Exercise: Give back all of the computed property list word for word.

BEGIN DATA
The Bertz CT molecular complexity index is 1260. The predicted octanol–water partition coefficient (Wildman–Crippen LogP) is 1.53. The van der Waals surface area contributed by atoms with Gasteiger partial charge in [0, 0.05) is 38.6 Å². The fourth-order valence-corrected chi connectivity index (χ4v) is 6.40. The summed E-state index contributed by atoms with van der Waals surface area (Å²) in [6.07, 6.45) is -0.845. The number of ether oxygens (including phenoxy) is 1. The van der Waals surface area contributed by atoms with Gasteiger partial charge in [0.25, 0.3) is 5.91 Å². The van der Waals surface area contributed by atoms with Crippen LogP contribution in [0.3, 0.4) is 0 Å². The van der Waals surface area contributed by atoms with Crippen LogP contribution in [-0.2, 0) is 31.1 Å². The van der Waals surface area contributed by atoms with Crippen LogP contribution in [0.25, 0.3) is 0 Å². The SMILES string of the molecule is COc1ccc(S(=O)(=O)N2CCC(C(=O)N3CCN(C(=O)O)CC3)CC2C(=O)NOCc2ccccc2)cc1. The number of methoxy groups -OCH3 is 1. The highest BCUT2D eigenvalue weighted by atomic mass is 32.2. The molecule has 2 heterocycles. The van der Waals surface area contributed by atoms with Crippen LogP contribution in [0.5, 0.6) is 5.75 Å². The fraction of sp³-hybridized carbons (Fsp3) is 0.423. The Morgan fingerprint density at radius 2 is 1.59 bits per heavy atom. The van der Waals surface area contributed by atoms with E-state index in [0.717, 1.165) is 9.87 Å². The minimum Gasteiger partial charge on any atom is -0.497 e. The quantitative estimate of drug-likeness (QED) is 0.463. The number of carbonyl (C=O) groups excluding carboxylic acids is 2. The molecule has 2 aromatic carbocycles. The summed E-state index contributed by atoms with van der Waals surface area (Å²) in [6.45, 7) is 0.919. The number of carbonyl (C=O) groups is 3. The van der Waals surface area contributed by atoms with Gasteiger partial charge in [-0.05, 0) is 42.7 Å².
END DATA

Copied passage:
The Bertz CT molecular complexity index is 1260. The predicted octanol–water partition coefficient (Wildman–Crippen LogP) is 1.53. The van der Waals surface area contributed by atoms with Gasteiger partial charge in [0, 0.05) is 38.6 Å². The fourth-order valence-corrected chi connectivity index (χ4v) is 6.40. The summed E-state index contributed by atoms with van der Waals surface area (Å²) in [6.07, 6.45) is -0.845. The number of ether oxygens (including phenoxy) is 1. The van der Waals surface area contributed by atoms with Gasteiger partial charge in [0.25, 0.3) is 5.91 Å². The van der Waals surface area contributed by atoms with Crippen LogP contribution in [0.3, 0.4) is 0 Å². The van der Waals surface area contributed by atoms with Crippen LogP contribution in [-0.2, 0) is 31.1 Å². The van der Waals surface area contributed by atoms with Crippen LogP contribution in [0.25, 0.3) is 0 Å². The SMILES string of the molecule is COc1ccc(S(=O)(=O)N2CCC(C(=O)N3CCN(C(=O)O)CC3)CC2C(=O)NOCc2ccccc2)cc1. The number of methoxy groups -OCH3 is 1. The highest BCUT2D eigenvalue weighted by atomic mass is 32.2. The molecule has 2 heterocycles. The van der Waals surface area contributed by atoms with Crippen LogP contribution in [0.5, 0.6) is 5.75 Å². The fraction of sp³-hybridized carbons (Fsp3) is 0.423. The Morgan fingerprint density at radius 2 is 1.59 bits per heavy atom. The van der Waals surface area contributed by atoms with E-state index in [0.717, 1.165) is 9.87 Å². The minimum Gasteiger partial charge on any atom is -0.497 e. The quantitative estimate of drug-likeness (QED) is 0.463. The number of carbonyl (C=O) groups excluding carboxylic acids is 2. The molecule has 2 aromatic carbocycles. The summed E-state index contributed by atoms with van der Waals surface area (Å²) in [6.45, 7) is 0.919. The number of carbonyl (C=O) groups is 3. The van der Waals surface area contributed by atoms with Gasteiger partial charge in [-0.05, 0) is 42.7 Å².